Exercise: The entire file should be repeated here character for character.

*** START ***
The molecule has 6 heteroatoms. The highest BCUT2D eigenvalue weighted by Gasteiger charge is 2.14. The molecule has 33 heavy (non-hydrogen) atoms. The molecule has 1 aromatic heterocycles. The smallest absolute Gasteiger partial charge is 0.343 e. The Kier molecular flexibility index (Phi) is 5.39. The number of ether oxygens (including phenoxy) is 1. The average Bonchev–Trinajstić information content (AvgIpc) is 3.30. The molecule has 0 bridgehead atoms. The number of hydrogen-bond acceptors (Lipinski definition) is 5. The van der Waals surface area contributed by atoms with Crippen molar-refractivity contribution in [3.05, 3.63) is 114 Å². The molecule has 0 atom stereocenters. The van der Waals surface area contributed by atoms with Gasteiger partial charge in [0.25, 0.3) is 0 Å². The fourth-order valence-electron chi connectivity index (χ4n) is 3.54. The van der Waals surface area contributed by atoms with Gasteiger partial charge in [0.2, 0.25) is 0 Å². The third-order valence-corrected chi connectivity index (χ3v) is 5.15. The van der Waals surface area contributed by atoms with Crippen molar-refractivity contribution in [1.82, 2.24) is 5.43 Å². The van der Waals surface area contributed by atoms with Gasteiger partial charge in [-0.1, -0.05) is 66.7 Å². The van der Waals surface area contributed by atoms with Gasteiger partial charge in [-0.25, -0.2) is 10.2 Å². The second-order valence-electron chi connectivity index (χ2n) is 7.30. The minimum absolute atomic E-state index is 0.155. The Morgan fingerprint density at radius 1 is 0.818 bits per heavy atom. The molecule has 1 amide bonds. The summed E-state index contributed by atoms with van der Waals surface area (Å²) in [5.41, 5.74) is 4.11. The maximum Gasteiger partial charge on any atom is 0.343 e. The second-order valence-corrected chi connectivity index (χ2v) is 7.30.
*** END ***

The molecule has 6 heteroatoms. The highest BCUT2D eigenvalue weighted by Gasteiger charge is 2.14. The molecule has 33 heavy (non-hydrogen) atoms. The molecule has 1 aromatic heterocycles. The smallest absolute Gasteiger partial charge is 0.343 e. The Kier molecular flexibility index (Phi) is 5.39. The number of ether oxygens (including phenoxy) is 1. The average Bonchev–Trinajstić information content (AvgIpc) is 3.30. The molecule has 0 bridgehead atoms. The number of hydrogen-bond acceptors (Lipinski definition) is 5. The van der Waals surface area contributed by atoms with Crippen molar-refractivity contribution in [3.05, 3.63) is 114 Å². The molecule has 0 atom stereocenters. The van der Waals surface area contributed by atoms with Gasteiger partial charge in [0.25, 0.3) is 0 Å². The fourth-order valence-electron chi connectivity index (χ4n) is 3.54. The van der Waals surface area contributed by atoms with Gasteiger partial charge in [0.2, 0.25) is 0 Å². The third-order valence-corrected chi connectivity index (χ3v) is 5.15. The van der Waals surface area contributed by atoms with Crippen molar-refractivity contribution in [1.82, 2.24) is 5.43 Å². The van der Waals surface area contributed by atoms with Gasteiger partial charge in [-0.1, -0.05) is 66.7 Å². The van der Waals surface area contributed by atoms with Gasteiger partial charge in [-0.25, -0.2) is 10.2 Å². The second-order valence-electron chi connectivity index (χ2n) is 7.30. The minimum absolute atomic E-state index is 0.155. The Morgan fingerprint density at radius 1 is 0.818 bits per heavy atom. The molecule has 1 amide bonds. The summed E-state index contributed by atoms with van der Waals surface area (Å²) in [5.41, 5.74) is 4.11. The maximum Gasteiger partial charge on any atom is 0.343 e. The second-order valence-corrected chi connectivity index (χ2v) is 7.30.